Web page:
Reward offered for information about cemetery vandalism

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Confidential national call line being utilized

About 2½ months have passed since Cambridge City’s oldest cemetery was violated by one or more persons bent on destroying historic monuments.
Advocates for Capitol Hill Cemetery are now announcing they have raised $3,500 to turn up the heat and urge someone to come forward with more information about the crime.
Callers can use a national independent confidential tip line, (800) 782-7463. It is not operated by a police department. They will be assigned a random identifier code they can use to follow their tip.
They could qualify for a reward up to the full $3,500 if they provide a tip that leads to the arrest and conviction of the person or people who desecrated the cemetery.
In an unfortunate April Fool’s Day discovery, a town employee found extensive damage to memorials and tombstones.
Grave markers weren’t just knocked down: Whole stones and heavy decorations were picked up and cracked or smashed. Some had been carried to other parts of the cemetery and used to damage other stones.
Although a professional cemetery conservator estimated that it took several hours to create so much havoc in the cemetery, police have arrested no suspects, largely because the cemetery is isolated and no one is sure when the destruction occurred.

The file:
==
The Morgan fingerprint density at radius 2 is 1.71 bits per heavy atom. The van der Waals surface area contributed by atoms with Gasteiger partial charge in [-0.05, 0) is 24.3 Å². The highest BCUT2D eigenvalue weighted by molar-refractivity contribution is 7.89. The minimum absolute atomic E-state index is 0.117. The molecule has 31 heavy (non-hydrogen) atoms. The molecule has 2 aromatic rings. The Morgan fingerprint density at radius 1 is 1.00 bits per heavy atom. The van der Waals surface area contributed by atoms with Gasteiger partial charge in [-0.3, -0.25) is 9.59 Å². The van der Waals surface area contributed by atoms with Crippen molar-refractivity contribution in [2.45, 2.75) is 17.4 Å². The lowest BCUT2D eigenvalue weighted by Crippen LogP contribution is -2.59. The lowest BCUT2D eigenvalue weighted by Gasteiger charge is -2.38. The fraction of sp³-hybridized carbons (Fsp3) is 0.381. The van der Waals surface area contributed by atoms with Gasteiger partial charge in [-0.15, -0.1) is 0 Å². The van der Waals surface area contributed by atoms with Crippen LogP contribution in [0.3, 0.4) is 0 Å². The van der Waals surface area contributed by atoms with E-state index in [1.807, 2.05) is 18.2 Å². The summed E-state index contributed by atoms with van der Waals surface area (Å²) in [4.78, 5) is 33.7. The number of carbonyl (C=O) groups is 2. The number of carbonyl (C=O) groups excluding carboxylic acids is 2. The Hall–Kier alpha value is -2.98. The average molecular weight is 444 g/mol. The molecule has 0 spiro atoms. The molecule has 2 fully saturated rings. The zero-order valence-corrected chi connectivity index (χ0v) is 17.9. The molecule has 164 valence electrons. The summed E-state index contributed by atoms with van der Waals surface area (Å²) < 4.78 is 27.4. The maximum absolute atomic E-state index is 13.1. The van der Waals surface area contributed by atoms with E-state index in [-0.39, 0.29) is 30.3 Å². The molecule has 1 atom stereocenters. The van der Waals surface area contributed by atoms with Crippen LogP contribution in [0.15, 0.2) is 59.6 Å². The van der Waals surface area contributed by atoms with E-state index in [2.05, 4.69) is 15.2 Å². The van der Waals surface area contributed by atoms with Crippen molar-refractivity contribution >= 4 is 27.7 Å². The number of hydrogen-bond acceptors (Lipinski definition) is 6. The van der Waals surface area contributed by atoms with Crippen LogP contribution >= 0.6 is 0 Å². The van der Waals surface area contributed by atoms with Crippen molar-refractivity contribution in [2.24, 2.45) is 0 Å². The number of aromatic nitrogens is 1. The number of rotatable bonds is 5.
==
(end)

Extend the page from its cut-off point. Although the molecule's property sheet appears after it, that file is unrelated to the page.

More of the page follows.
No new burials have taken place for more than 40 years.
Volunteers have stepped forward in previous years to help preserve the pioneer cemetery. A junior history group did repair and restoration there in the mid-1970s.
In 2014, a group of volunteers headed by Aleesa and Greg Drennen began another restoration. They’ve since put uncounted hours into cleaning and repairing the stones. This year’s attack undid much of their work.
Since then, the Drennens have been networking with local businesses and groups to stir support for a new round of major repair and restoration, Aleesa Drennen said.
The Drennens have asked Cambridge City’s council to consider putting up a gate at the cemetery’s entrance on the south end of Lee Street, in hopes of keeping vehicles out.
They also are hopeful to get lighting installed along with a security system with video cameras that can record all visitors.
The Drennens have been discussing the issue with town officials at council’s monthly meetings since the damage occurred. Council will conduct its June meeting after press time for this edition.
Find updates about cemetery protection and restoration efforts in future editions of Western Wayne News.

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